The Indian Act and the administrative procedures it permitted have been amended many times, almost always in the direction of enlarging the powers of the Canadian State to interfere in native lives, the most pernicious measure being compulsory residential schooling.
Macdonald, of course, was not responsible for all that flowed from the Indian Act, nor could he have anticipated all the ill consequences of his policy to extinguish aboriginal institutions and solidarity.
But he knew very well what happened in the West after he had ensured that Canada could extend itself all the way to the Pacific shore, because he supervised much of it personally.
He knew that aboriginal agriculture was actively hindered, although Canada was obliged by explicit terms in treaties concluded with the natives, to help.
He knew that famine, resulting from the extirpation of the bison and extreme weather in the 1870's, as well as disease, was causing many deaths and great hardship. Complaints about the breach of treaty obligations or lack of assistance during times of hunger were generally met by reducing assistance, to discipline the complainants and to persuade bands who had rejected treaty to agree to go on reserves.
After 1885, Macdonald agreed to a division between "loyal" and "disloyal" bands, and the collective punishment of the second.
He consented also to the indefinite imposition of a pass system, intended to confine natives to reserves and control all movements away from and between them. This was contrary to treaty and had no basis in Canadian law. It was intended as a constant reminder of government power and to reassure prospective settlers that no further troubles like those of 1885 would occur.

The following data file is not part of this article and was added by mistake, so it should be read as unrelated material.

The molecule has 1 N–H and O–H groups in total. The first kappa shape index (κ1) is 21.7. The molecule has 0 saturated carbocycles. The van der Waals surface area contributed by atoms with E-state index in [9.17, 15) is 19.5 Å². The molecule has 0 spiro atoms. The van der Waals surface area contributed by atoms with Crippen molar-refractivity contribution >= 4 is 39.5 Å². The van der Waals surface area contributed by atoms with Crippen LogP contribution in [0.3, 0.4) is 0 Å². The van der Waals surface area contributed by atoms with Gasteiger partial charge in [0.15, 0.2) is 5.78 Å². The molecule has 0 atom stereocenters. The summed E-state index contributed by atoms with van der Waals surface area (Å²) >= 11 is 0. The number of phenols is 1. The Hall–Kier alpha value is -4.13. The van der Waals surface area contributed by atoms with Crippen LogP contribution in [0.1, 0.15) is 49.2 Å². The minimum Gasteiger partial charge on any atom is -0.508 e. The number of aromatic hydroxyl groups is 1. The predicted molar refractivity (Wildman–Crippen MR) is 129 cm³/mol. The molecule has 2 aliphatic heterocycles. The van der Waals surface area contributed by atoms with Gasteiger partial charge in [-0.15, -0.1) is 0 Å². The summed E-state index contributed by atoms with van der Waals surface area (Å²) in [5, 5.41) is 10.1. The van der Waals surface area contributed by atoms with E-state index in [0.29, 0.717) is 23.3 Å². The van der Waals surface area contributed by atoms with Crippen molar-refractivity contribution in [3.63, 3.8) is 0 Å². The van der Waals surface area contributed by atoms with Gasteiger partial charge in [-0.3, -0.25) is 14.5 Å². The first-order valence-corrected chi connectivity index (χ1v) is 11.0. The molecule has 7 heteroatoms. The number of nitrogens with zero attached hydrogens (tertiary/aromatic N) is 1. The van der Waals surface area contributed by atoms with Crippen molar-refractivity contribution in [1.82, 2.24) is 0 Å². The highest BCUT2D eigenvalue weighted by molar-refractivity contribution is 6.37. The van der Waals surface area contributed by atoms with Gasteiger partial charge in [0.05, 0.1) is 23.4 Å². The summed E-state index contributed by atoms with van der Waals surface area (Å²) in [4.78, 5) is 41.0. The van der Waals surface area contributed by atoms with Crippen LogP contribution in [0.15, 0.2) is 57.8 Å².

When native farming began to succeed, as was occurring in the late eighties, a new assault was prepared. Reserves were to be re-organized and land allotted to individuals, with any "surplus" being reassigned to settlers.
At the same time, a program of "peasant" farming was introduced. The use of agricultural machinery was forbidden on reserves. Most tools were to be made at home. The purchase of nails, screws and hinges was not allowed: leather thongs would do instead.
This malevolent idiocy continued for seven years. It is simply not possible to farm commercially without machinery under western Canadian conditions, and without agricultural opportunities natives could never compete in the developing prairie economy and would have no recourse except to scratch out subsistence and work as labour for farmers off-reserve.
When making Indian policy, Macdonald did not bother with the racist rhetoric as with the Chinese, but went directly to the object of racist doctrine: the appropriation of resources and the extortion of land and labour from one group to the benefit of another.
And yet, even within Macdonald's own design for Canada, Indian policy in the west was irrational. The crux of the National Policy was the development of commercial agriculture on the prairies to sustain eastern manufacturing behind a tariff wall.
To that end, successful aboriginal farmers would do as well as new immigrants from central Europe, who were no more "British" than the Cree or the Blackfoot.